Tomatoes, pink grapefruit, watermelon and guava contain the carotenoid lycopene, a red pigment. This may help inhibit the growth of cancer cells in several ways, including stimulating the immune system to battle cancer cells, blocking the destructive action of free radicals in the body and lowering the potency of the male hormone testosterone, which can fuel prostate cancer.
Acorn and butternut squash, pumpkins, sweet potatoes, apricots, carrots, mangoes and cantaloupe contain alpha and beta carotene, which provide an orange color. As an antioxidant, beta carotene helps mop up free radicals that may promote cancer. Alpha carotene intake has been linked with a reduced risk of various cancers, including lung and cervical.
Corn, cucumbers (with skin), green beans, green peas, yellow and green peppers, honeydew melon, kiwifruit, romaine lettuce and spinach contain lutein and zeaxanthin, two carotenoids that seem to protect eye health. They may reduce the risk of cataracts and macular degeneration, which can cause loss of vision. They not only squelch free radicals and absorb potentially damaging blue light in the eye, but may also activate the immune system so it’s better able to fend off cancer.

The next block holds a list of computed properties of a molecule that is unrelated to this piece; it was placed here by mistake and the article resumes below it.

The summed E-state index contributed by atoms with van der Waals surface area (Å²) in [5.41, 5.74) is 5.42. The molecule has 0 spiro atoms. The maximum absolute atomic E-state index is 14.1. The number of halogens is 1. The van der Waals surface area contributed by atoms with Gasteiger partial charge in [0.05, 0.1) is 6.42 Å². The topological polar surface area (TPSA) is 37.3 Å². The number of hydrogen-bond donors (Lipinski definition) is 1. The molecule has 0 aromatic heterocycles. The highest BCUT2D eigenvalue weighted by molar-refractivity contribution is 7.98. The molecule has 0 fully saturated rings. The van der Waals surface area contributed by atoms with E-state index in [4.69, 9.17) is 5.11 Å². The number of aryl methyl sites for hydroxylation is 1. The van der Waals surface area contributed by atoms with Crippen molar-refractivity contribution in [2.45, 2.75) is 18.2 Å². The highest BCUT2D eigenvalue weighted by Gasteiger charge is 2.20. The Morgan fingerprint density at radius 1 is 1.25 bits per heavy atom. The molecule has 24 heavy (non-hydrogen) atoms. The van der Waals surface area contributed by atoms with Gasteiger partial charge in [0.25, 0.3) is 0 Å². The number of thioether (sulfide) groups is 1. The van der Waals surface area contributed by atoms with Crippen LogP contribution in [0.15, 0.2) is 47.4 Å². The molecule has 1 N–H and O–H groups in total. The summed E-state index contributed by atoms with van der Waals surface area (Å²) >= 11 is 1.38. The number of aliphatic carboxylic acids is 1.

Make your grocery basket and your plate as colorful as you can. The darker and richer the colors, the better. So, choose dark leafy greens. Substitute sweet potatoes for white potatoes or pasta. Add bright peppers to salads and side dishes. Toss a few cherry tomatoes into the salad. Snack on carrots, blueberries, and mangoes. And stock up on beans (legumes), which contain healthful pigmented compounds in their coating. From mottled pinto and cranberry beans to pink or dark red kidney beans and the maroon adzuki, beans make a beautiful, nutritious mosaic.
In addition to pigments, colorful foods can contain many other beneficial phytochemicals. For example, broccoli contains indoles, which may help prevent cancer. But indoles are not colored. In addition, pale plant foods—such as cauliflower, green grapes, beans, bananas and pears—are also worth eating. They have their share of phytochemicals, as well as vitamins and minerals. However, if you pay special attention to highly colored produce, making sure you have some with every meal and as snacks, you can’t go wrong.